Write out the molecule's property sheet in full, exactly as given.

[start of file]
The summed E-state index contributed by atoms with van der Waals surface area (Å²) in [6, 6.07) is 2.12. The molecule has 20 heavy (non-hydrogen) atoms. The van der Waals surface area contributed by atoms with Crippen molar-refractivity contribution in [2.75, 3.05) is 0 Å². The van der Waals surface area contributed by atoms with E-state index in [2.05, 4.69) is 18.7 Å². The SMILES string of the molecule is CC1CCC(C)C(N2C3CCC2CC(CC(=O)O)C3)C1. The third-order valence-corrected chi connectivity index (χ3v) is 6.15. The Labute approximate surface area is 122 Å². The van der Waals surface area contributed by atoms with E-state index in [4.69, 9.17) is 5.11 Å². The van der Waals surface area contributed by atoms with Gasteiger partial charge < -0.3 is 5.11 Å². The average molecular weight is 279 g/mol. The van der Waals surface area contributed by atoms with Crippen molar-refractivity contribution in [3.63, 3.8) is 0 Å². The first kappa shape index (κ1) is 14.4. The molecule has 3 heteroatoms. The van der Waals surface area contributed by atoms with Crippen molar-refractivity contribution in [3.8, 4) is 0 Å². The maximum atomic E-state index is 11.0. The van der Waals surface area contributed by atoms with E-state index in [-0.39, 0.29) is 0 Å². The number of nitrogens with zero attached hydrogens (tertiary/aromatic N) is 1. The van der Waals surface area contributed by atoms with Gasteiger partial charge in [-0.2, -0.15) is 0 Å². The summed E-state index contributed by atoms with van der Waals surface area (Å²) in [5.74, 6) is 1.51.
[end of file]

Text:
The summed E-state index contributed by atoms with van der Waals surface area (Å²) in [6, 6.07) is 2.12. The molecule has 20 heavy (non-hydrogen) atoms. The van der Waals surface area contributed by atoms with Crippen molar-refractivity contribution in [2.75, 3.05) is 0 Å². The van der Waals surface area contributed by atoms with E-state index in [2.05, 4.69) is 18.7 Å². The SMILES string of the molecule is CC1CCC(C)C(N2C3CCC2CC(CC(=O)O)C3)C1. The third-order valence-corrected chi connectivity index (χ3v) is 6.15. The Labute approximate surface area is 122 Å². The van der Waals surface area contributed by atoms with E-state index in [4.69, 9.17) is 5.11 Å². The van der Waals surface area contributed by atoms with Gasteiger partial charge < -0.3 is 5.11 Å². The average molecular weight is 279 g/mol. The van der Waals surface area contributed by atoms with Crippen molar-refractivity contribution in [3.63, 3.8) is 0 Å². The first kappa shape index (κ1) is 14.4. The molecule has 3 heteroatoms. The van der Waals surface area contributed by atoms with Crippen molar-refractivity contribution in [3.8, 4) is 0 Å². The maximum atomic E-state index is 11.0. The van der Waals surface area contributed by atoms with E-state index in [-0.39, 0.29) is 0 Å². The number of nitrogens with zero attached hydrogens (tertiary/aromatic N) is 1. The van der Waals surface area contributed by atoms with Gasteiger partial charge in [-0.2, -0.15) is 0 Å². The summed E-state index contributed by atoms with van der Waals surface area (Å²) in [5.74, 6) is 1.51.